Article
Full-text available
The objective of this work was to analyze the vegetation dynamics of a xeric serpentine savanna located in the Mid-Atlantic, USA. We employed vegetation surveys of thirty-two, 10 x 15 m quadrats to obtain woody species composition, density, basal area, and developed a spatial physiochemical dataset of substrate geochemistry to independently summari...
Article
Full-text available
Spatial heterogeneity of soil conditions combined with intraspecific variation confer site-specific edaphic tolerance, resulting in local adaptation and speciation. To understand the geoecological processes controlling community assembly of woodland tree species on serpentine and mafic soils, we investigated resource gradients and provenance (geogr...
Article
Full-text available
Increased urban development, including an increase in impervious surfaces has the potential to alter the biogeochemistry of surface systems due to storm water runoff contaminated with potentially toxic trace metals (e.g. Zn, Cu and Pb). A major source for urban metals is dust that accumulates on roadways. This roadway dust is derived from vehicle w...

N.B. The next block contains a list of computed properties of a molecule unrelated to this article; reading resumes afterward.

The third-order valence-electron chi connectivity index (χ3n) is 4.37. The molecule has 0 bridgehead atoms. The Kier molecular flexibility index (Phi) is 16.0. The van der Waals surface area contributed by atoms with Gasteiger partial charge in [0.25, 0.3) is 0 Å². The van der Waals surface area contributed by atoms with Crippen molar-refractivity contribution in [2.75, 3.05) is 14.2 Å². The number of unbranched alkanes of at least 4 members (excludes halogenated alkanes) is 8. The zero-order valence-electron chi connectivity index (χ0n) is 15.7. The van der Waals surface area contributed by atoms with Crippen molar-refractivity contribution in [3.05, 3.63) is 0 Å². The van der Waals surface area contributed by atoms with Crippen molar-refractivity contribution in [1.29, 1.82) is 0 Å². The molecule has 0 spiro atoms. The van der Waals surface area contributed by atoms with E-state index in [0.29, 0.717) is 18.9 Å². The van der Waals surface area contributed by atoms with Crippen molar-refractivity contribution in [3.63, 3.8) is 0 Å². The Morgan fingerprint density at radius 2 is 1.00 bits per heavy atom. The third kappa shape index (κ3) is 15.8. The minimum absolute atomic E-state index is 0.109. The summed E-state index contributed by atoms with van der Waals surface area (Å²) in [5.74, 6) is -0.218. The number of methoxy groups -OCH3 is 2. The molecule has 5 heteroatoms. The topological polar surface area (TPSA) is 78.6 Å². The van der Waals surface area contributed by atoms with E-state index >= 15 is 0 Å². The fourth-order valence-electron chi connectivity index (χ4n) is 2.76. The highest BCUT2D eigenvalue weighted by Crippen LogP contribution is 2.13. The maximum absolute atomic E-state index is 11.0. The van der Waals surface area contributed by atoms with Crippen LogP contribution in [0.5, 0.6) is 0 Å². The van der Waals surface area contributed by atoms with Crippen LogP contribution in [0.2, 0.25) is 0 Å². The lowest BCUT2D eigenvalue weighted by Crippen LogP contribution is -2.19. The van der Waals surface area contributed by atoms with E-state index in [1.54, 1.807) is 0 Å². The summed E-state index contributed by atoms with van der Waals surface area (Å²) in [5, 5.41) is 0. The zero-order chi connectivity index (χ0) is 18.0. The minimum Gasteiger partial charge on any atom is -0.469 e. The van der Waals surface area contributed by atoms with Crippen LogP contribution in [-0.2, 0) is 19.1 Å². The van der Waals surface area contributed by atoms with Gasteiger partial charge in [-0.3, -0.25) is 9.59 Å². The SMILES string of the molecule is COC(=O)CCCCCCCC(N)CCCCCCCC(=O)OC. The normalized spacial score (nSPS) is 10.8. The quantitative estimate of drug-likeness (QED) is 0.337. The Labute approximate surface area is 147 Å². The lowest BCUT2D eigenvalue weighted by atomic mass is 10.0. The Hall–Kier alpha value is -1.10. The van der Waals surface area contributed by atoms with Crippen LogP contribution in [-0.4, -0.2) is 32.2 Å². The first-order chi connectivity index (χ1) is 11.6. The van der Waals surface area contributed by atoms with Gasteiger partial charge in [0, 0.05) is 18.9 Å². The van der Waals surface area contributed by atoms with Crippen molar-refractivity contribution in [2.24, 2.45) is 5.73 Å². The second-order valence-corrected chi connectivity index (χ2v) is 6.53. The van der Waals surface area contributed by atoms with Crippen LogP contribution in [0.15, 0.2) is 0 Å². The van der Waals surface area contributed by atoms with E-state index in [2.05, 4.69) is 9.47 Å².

Conference Paper
Background/Question/Methods Most work on methane (CH4) emissions from natural ecosystems has focused on wetlands and wetland soils because they are predictable emitters and relatively simple to quantify. Less attention has been directed toward upland ecosystems that cover far larger areas, but are assumed to be too dry to emit CH4. There is abund...
Conference Paper
Background/Question/Methods Citizen science represents an exciting opportunity to reconnect people with the ecosystems they inhabit and to learn about the services ecosystems provide. In an effort to both engage citizen scientists and to study urban soil ecological systems, we have recently initiated a Global Urban Soil Ecological Education Netwo...